What Character Age Do You Find Most Challenging to Write?

Jordan Dane

Yes, how did she get my book title backwards? MAGIC

I’ve written a few sub-genres, but the most different or diverse ones I’ve attempted were writing mainstream thrillers and young adult novels. I’ve always loved reading crime fiction (my big umbrella), so my comfort reads were always any sub-genre of adult crime fiction novels from espionage thrillers to police procedurals to romantic suspense. Although my YA books were suspense oriented, the YA voice was a real departure for me. It took quite a bit of reading it and researching the craft, but since I had grown to love these cross-genre books as a reader, the idea of writing them hit me hard and influenced me. More on that later.

When I first started writing in 2003, my main characters were in their thirties and maybe edged into their forties when I first wrote original mystery suspense novels. The first books I sold were in my comfort reads of crime fiction, yet with a cross-genre approach because that’s the kind of stories I liked to read. With as many books as I devoured as a reader, I figured I was the market. I wanted to write the books I would read.

In 2009-2010, as I sold my first YA novels and series, writing for teens influenced even my adult writing and my characters drifted downward into their mid to late twenties. Of course, my YA books covered teen protagonists, generally 16-18+. I’ve never written New Adult (characters in their early twenties or college age). I’m not sure why that is, except to say that I can relate more to my teen formative years (my rebellious teen self) and writing my other characters to be 25-35ish years old. (It’s like the lens of my creative world had focused on an age I had fun living.)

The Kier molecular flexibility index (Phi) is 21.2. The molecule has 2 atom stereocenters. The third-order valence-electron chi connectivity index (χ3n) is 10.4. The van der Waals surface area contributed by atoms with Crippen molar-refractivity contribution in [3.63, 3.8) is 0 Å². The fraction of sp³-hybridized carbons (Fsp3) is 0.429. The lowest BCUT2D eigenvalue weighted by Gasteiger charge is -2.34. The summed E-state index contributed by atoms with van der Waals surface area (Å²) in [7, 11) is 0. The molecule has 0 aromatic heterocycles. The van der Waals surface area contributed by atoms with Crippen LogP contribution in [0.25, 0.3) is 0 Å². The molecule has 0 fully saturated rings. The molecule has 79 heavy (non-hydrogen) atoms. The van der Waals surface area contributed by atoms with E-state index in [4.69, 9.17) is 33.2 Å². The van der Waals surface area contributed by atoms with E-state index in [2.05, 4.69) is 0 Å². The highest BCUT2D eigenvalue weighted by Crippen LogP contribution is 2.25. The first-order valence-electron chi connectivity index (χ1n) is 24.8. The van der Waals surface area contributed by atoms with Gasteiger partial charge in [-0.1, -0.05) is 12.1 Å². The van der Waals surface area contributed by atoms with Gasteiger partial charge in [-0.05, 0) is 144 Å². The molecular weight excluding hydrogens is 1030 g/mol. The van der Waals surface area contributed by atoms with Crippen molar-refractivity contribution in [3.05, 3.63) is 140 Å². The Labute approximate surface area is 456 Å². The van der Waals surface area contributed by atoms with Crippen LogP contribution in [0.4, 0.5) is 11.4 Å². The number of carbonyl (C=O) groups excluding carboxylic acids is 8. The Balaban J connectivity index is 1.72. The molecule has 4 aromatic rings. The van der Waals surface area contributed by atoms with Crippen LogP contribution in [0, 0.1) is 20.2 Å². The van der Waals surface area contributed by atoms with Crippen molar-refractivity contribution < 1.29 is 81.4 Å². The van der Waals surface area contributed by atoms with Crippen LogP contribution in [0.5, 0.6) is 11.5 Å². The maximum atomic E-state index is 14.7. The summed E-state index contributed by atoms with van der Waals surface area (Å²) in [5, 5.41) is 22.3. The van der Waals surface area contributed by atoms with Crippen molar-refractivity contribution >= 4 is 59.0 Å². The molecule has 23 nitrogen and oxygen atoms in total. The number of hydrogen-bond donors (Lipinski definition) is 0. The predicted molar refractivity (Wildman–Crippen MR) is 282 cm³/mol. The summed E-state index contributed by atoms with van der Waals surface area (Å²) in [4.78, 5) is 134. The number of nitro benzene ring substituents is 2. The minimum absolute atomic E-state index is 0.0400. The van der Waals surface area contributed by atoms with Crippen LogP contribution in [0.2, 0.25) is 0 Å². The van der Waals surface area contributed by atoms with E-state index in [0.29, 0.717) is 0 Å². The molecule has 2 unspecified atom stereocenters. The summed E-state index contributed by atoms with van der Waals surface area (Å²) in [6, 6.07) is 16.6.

I had many ways to research my teen voice, including eavesdropping on teens in groups and using my nieces and nephews as lab rats. My aspiring author niece worked with me on my first YA novel – In the Arms of Stone Angels – and we had a blast. But that writing definitely influenced my other suspense books and I noticed the ages of my characters had dropped. On gut instinct, I was targeting the ages I thought my readers wanted to read about so I could bridge the gap between those reading my YAs and the ones who had transitioned into my adult books. From what my readers have said, that plan worked and my YA readers transitioned into my adult books and my adult readers seemed to enjoy my crime fiction YAs. Win-win.

I wrote one novella length story from the perspective of an older woman in her late 50s. I wrote her with an honest truth and I loved being in her head, but I wasn’t sure how readers might take her so I never wrote a repeat.

I’d like to hear from you, TKZers.

For Discussion:

1.) Have you ventured out of your writing comfort zone with trepidation only to learn something new where you grew as a writer? Please share and explain.

2.) What character ages do you find the most challenging as a writer? How did you get better at it? What resources or advice can you share?

3.) Is there a main character age that you DON’T like to read about? Do you find that your reading preferences gravitate toward a certain character age?

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About Jordan Dane